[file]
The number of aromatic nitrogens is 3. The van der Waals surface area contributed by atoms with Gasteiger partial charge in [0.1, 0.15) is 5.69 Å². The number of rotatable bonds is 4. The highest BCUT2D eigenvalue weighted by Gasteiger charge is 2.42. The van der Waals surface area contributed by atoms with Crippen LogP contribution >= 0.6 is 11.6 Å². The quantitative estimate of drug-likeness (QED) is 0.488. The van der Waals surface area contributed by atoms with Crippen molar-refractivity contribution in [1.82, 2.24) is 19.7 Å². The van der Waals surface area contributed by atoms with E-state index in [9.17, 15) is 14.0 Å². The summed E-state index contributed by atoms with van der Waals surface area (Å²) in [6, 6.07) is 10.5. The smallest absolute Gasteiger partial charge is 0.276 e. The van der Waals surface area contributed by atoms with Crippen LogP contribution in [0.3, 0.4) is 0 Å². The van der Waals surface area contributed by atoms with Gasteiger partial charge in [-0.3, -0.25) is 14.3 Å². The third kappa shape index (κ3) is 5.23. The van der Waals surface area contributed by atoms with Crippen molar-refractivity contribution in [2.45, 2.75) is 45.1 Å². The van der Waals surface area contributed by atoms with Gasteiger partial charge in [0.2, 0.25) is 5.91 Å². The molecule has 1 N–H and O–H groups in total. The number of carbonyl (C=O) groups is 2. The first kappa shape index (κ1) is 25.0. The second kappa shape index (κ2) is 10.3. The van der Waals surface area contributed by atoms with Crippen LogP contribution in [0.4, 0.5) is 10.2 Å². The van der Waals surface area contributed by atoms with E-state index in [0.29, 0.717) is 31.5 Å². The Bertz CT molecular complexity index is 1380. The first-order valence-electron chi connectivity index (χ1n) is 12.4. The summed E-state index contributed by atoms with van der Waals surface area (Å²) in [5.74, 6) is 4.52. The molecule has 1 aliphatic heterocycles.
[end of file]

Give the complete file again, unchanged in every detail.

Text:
The number of aromatic nitrogens is 3. The van der Waals surface area contributed by atoms with Gasteiger partial charge in [0.1, 0.15) is 5.69 Å². The number of rotatable bonds is 4. The highest BCUT2D eigenvalue weighted by Gasteiger charge is 2.42. The van der Waals surface area contributed by atoms with Crippen LogP contribution >= 0.6 is 11.6 Å². The quantitative estimate of drug-likeness (QED) is 0.488. The van der Waals surface area contributed by atoms with Crippen molar-refractivity contribution in [1.82, 2.24) is 19.7 Å². The van der Waals surface area contributed by atoms with E-state index in [9.17, 15) is 14.0 Å². The summed E-state index contributed by atoms with van der Waals surface area (Å²) in [6, 6.07) is 10.5. The smallest absolute Gasteiger partial charge is 0.276 e. The van der Waals surface area contributed by atoms with Crippen LogP contribution in [0.3, 0.4) is 0 Å². The van der Waals surface area contributed by atoms with Gasteiger partial charge in [-0.3, -0.25) is 14.3 Å². The third kappa shape index (κ3) is 5.23. The van der Waals surface area contributed by atoms with Crippen molar-refractivity contribution in [2.45, 2.75) is 45.1 Å². The van der Waals surface area contributed by atoms with Gasteiger partial charge in [0.2, 0.25) is 5.91 Å². The molecule has 1 N–H and O–H groups in total. The number of carbonyl (C=O) groups is 2. The first kappa shape index (κ1) is 25.0. The second kappa shape index (κ2) is 10.3. The van der Waals surface area contributed by atoms with Crippen LogP contribution in [0.4, 0.5) is 10.2 Å². The van der Waals surface area contributed by atoms with E-state index in [0.29, 0.717) is 31.5 Å². The Bertz CT molecular complexity index is 1380. The first-order valence-electron chi connectivity index (χ1n) is 12.4. The summed E-state index contributed by atoms with van der Waals surface area (Å²) in [5.74, 6) is 4.52. The molecule has 1 aliphatic heterocycles.